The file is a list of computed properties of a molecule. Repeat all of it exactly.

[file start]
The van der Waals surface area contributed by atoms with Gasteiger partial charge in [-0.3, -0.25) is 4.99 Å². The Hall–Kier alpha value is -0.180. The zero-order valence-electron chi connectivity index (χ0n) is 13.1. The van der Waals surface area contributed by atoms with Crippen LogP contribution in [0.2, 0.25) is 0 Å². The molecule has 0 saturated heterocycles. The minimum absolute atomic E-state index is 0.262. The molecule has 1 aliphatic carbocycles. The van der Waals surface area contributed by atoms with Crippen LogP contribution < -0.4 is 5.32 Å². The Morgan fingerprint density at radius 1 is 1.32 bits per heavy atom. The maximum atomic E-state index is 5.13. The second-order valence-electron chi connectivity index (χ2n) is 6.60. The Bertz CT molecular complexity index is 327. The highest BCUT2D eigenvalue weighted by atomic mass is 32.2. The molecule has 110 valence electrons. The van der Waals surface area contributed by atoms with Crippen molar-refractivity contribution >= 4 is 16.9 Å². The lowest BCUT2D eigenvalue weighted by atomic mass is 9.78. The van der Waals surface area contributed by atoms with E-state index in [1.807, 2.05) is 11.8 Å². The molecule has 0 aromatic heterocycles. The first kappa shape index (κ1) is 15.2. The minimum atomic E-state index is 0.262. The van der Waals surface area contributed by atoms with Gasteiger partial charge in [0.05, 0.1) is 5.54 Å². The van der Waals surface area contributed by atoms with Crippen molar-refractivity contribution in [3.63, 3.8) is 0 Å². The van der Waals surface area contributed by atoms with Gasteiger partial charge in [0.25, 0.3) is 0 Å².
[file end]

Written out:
The van der Waals surface area contributed by atoms with Gasteiger partial charge in [-0.3, -0.25) is 4.99 Å². The Hall–Kier alpha value is -0.180. The zero-order valence-electron chi connectivity index (χ0n) is 13.1. The van der Waals surface area contributed by atoms with Crippen LogP contribution in [0.2, 0.25) is 0 Å². The molecule has 0 saturated heterocycles. The minimum absolute atomic E-state index is 0.262. The molecule has 1 aliphatic carbocycles. The van der Waals surface area contributed by atoms with Crippen LogP contribution < -0.4 is 5.32 Å². The Morgan fingerprint density at radius 1 is 1.32 bits per heavy atom. The maximum atomic E-state index is 5.13. The second-order valence-electron chi connectivity index (χ2n) is 6.60. The Bertz CT molecular complexity index is 327. The highest BCUT2D eigenvalue weighted by atomic mass is 32.2. The molecule has 110 valence electrons. The van der Waals surface area contributed by atoms with Crippen molar-refractivity contribution >= 4 is 16.9 Å². The lowest BCUT2D eigenvalue weighted by atomic mass is 9.78. The van der Waals surface area contributed by atoms with E-state index in [1.807, 2.05) is 11.8 Å². The molecule has 0 aromatic heterocycles. The first kappa shape index (κ1) is 15.2. The minimum atomic E-state index is 0.262. The van der Waals surface area contributed by atoms with Gasteiger partial charge in [0.05, 0.1) is 5.54 Å². The van der Waals surface area contributed by atoms with Crippen molar-refractivity contribution in [3.63, 3.8) is 0 Å². The van der Waals surface area contributed by atoms with Gasteiger partial charge in [0.25, 0.3) is 0 Å².